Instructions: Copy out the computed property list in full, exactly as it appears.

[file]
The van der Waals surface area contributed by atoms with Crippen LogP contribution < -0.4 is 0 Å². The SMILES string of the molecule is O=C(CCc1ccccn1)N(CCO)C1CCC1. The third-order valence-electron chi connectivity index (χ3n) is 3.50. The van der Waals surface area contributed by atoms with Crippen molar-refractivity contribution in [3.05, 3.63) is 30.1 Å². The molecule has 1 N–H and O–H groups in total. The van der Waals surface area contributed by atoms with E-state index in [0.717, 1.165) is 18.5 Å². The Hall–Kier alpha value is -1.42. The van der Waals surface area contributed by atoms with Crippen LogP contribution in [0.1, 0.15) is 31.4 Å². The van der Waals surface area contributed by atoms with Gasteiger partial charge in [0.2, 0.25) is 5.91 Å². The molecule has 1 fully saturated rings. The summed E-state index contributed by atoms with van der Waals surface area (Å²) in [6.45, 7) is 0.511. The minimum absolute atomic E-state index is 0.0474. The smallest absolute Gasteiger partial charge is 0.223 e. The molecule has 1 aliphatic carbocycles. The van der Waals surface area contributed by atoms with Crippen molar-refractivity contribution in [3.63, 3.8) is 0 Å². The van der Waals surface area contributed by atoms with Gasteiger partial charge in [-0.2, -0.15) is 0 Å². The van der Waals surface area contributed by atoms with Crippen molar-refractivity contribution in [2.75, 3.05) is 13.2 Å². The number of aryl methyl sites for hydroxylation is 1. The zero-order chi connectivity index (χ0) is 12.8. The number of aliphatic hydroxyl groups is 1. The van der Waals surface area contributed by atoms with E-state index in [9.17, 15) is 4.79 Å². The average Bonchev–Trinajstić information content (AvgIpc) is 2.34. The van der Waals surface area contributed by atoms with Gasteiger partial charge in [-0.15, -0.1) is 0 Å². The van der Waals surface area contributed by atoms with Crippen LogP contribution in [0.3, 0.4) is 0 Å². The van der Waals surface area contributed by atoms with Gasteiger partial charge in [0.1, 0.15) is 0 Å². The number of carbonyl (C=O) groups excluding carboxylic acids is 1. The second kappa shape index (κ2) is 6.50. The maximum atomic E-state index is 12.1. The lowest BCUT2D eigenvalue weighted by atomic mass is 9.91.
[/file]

The van der Waals surface area contributed by atoms with Crippen LogP contribution < -0.4 is 0 Å². The SMILES string of the molecule is O=C(CCc1ccccn1)N(CCO)C1CCC1. The third-order valence-electron chi connectivity index (χ3n) is 3.50. The van der Waals surface area contributed by atoms with Crippen molar-refractivity contribution in [3.05, 3.63) is 30.1 Å². The molecule has 1 N–H and O–H groups in total. The van der Waals surface area contributed by atoms with E-state index in [0.717, 1.165) is 18.5 Å². The Hall–Kier alpha value is -1.42. The van der Waals surface area contributed by atoms with Crippen LogP contribution in [0.1, 0.15) is 31.4 Å². The van der Waals surface area contributed by atoms with Gasteiger partial charge in [0.2, 0.25) is 5.91 Å². The molecule has 1 fully saturated rings. The summed E-state index contributed by atoms with van der Waals surface area (Å²) in [6.45, 7) is 0.511. The minimum absolute atomic E-state index is 0.0474. The smallest absolute Gasteiger partial charge is 0.223 e. The molecule has 1 aliphatic carbocycles. The van der Waals surface area contributed by atoms with Crippen molar-refractivity contribution in [3.63, 3.8) is 0 Å². The van der Waals surface area contributed by atoms with Gasteiger partial charge in [-0.2, -0.15) is 0 Å². The van der Waals surface area contributed by atoms with Crippen molar-refractivity contribution in [2.75, 3.05) is 13.2 Å². The number of aryl methyl sites for hydroxylation is 1. The zero-order chi connectivity index (χ0) is 12.8. The number of aliphatic hydroxyl groups is 1. The van der Waals surface area contributed by atoms with E-state index in [9.17, 15) is 4.79 Å². The average Bonchev–Trinajstić information content (AvgIpc) is 2.34. The van der Waals surface area contributed by atoms with Gasteiger partial charge in [-0.15, -0.1) is 0 Å². The van der Waals surface area contributed by atoms with Crippen LogP contribution in [0.3, 0.4) is 0 Å². The van der Waals surface area contributed by atoms with Gasteiger partial charge in [0.1, 0.15) is 0 Å². The number of carbonyl (C=O) groups excluding carboxylic acids is 1. The second kappa shape index (κ2) is 6.50. The maximum atomic E-state index is 12.1. The lowest BCUT2D eigenvalue weighted by atomic mass is 9.91.